It has been reported that Facebook acquired UK augmented reality (AR) startup, Scape Technologies. It is estimated by TechCrunch that the purchase price might be about $40 million.

The reason the purchase of this AR company is because Scape’s technology is about creating a 1:1 digital representation of the physical world. It’s both about mapping AND AR. Scape wants to build an infrastructure for the next-generation of “spatial-computing devices.” This includes wearables, autonomous vehicles, as well as other devices.

Scape’s goal is to make any physical location or place capable of displaying AR content. The challenge of this feat is location precision. To get over this hurtle, Scape created 3D renderings of the World with location precision. By going down this route, the company won’t have to rely on current location technologies, such as cell-tower triangulation, GPS or reverse IP targeting. Scape believes that its visual-positioning system “provides centimeter-level location recognition at a previously unprecedented scale.”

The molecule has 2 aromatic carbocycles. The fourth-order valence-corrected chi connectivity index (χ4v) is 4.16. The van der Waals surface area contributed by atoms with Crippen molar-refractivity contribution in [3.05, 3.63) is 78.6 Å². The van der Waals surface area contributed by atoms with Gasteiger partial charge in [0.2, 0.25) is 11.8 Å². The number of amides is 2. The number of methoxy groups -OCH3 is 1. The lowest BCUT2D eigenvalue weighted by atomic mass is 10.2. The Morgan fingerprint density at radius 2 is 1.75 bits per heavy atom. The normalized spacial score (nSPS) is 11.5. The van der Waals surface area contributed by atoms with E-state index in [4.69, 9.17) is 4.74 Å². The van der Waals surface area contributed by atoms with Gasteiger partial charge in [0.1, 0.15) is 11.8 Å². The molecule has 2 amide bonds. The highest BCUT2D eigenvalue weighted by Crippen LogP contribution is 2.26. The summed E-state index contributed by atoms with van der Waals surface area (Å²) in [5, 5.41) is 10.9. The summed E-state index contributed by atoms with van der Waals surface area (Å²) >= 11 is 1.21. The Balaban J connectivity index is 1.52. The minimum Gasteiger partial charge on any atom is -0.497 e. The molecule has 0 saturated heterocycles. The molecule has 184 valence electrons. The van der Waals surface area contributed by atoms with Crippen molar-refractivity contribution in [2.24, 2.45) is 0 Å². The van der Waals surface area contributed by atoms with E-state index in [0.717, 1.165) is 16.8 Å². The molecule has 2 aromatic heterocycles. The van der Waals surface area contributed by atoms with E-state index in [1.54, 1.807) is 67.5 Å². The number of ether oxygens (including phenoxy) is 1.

Rendering of persistent AR in the world – Source: Scape Technologies

The creation of this AR project is partially inspired by Niantic’s Pokemon GO. Niantic was spun out of Google. John Hanke, the founder and CEO of Niantic, ran Google’s mapping and local products for years. Previously, Hanke was the CEO of Keyhole, which Google bought and was transitioned to become Google Earth.

Although Google has been working on a similar product, which is to map the entire globe digitally. Scape, however, doesn’t require the enormous resources and data processing capabilities that Google used to create Google Earth, Street View and Maps. The company points to Waze’s traffic crowdsourcing as inspiration. Scape says that it created 3D renderings or more than 100 cities globally (this was around the middle of 2019)

Scape’s big objective is to be able to triangulate precise user location anywhere in the world within centimeters. This allows for AR content to be “pinned” to a precise location, building or object.

SourceGreg Sterling